When Satya Nadella interviewed at Microsoft, where he would later be named CEO, the final question after hours of demonstrating his technical prowess threw him for a loop.
If a baby falls down in a crosswalk just as the light turns green, Richard Tait asked Nadella, what do you do?
"This is not something I learned in school," Nadella told the audience at the Lied Center for Performing Arts on Thursday, where he appeared for a conversation with Jeff Raikes, a native of Ashland and former executive of the technology company.
There was no algorithm that explained how to help out the baby or to divert traffic, so Nadella explained he would opt to call 911.
Wrong answer, he learned.
"You need some empathy," Tait told him as he walked him to the door. "When a baby falls, the first thing you do is pick the baby up and hug them."
The lesson in the power of empathy and its role in business and life has stuck with Nadella, who said the ability to understand the world from the view of someone else has guided the reshaping of Microsoft's culture to regain the intellectual curiosity of its early years.
From the beginning, Microsoft had the goal of putting a personal computer in every home and on every desk, Nadella said — a goal it had nearly met by the end of the 1990s.
While that was an oft-stated goal, it wasn't Microsoft's founding mission, he added: "We want to build technology so that others can build technology."
To get back to that mission, Nadella said, required a transformation of Microsoft's culture, a "continual process" he likened to refreshing a webpage.
"Refreshing only changes the things on a webpage that need changing," he said.
Nadella said he has also worked to build trust among Microsoft's employees and create a "team-first" environment in the company where they can be constantly learning, exploring and innovating together.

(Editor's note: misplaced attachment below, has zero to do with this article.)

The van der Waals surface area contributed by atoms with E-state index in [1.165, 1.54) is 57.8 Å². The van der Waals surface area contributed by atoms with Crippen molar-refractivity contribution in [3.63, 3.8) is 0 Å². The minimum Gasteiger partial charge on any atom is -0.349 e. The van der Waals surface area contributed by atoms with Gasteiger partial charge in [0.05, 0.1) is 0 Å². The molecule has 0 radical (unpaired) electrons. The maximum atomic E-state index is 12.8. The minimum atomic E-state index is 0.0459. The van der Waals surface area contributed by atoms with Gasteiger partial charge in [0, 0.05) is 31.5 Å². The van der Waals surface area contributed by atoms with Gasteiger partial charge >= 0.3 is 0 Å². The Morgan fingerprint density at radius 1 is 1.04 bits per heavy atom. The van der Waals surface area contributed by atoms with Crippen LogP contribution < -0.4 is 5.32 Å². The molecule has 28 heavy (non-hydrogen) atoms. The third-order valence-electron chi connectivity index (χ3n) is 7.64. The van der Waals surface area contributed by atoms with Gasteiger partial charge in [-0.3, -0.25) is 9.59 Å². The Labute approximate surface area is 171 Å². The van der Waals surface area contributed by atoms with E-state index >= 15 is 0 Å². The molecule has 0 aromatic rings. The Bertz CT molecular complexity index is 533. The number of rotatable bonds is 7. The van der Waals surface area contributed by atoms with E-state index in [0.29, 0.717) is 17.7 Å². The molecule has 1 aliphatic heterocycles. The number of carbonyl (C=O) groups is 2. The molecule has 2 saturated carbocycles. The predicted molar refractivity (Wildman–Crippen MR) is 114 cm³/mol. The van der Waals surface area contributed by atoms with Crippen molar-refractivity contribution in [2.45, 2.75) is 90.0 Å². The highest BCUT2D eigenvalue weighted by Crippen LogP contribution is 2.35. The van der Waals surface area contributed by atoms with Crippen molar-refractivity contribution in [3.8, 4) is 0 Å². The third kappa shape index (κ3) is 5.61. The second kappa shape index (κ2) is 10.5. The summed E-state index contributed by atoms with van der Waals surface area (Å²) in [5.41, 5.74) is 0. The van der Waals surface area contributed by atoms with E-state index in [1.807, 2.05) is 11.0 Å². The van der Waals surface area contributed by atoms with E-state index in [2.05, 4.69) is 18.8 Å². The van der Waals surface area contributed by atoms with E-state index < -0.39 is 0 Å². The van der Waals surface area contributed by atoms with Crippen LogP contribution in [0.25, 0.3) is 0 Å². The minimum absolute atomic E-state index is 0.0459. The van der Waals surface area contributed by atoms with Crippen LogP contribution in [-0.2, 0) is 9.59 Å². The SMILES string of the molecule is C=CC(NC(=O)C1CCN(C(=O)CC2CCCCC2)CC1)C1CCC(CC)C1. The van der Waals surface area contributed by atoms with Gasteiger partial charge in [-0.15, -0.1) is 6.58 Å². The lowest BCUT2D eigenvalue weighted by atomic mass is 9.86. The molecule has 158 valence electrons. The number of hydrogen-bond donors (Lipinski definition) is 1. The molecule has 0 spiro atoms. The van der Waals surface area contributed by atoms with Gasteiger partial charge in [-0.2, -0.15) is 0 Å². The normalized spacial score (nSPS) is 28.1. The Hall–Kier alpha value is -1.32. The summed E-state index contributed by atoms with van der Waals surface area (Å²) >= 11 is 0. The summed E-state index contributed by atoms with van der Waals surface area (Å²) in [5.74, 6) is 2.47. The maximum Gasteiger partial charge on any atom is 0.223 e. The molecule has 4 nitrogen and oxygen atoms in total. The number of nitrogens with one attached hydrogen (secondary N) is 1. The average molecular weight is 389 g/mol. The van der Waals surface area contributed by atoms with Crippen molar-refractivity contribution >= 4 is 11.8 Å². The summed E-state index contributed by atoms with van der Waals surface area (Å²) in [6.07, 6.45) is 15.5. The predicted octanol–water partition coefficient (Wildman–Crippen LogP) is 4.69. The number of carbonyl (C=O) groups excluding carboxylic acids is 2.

Raikes, the namesake of the Raikes School of Computer Science and Management at the University of Nebraska-Lincoln, said Nadella "doesn't strive to be the smartest guy in the room, which would lack humility."
"He strives to be the most intellectually curious person in the room," Raikes said. "And I think that's a very important attribute and represents the kind of humility and mindset that's important."
Nadella said Microsoft is going to continue its transformation, as it seeks to diversify its workforce to better reflect the planet it hopes to serve and become a more inclusive place.
The underlying principle to meet that goal, he said, is empathy.
"Innovation is about being able to meet these unmet, un-articulated needs of customers," Nadella said. "The way you really build innovation or create innovation is through empathy."
Innovative companies, like what he hopes to remake Microsoft into — a "platform company" that solves human problems — need to really listen to their customers in order to understand their needs, he added, calling empathy "existential for any business."
And the practice of empathy isn't something that can be turned on or off depending on the need. It's an around-the-clock attribute that can be cultivated, he said.
"The best way to build this muscle around innovation is to let your life's experience help you grow," he said.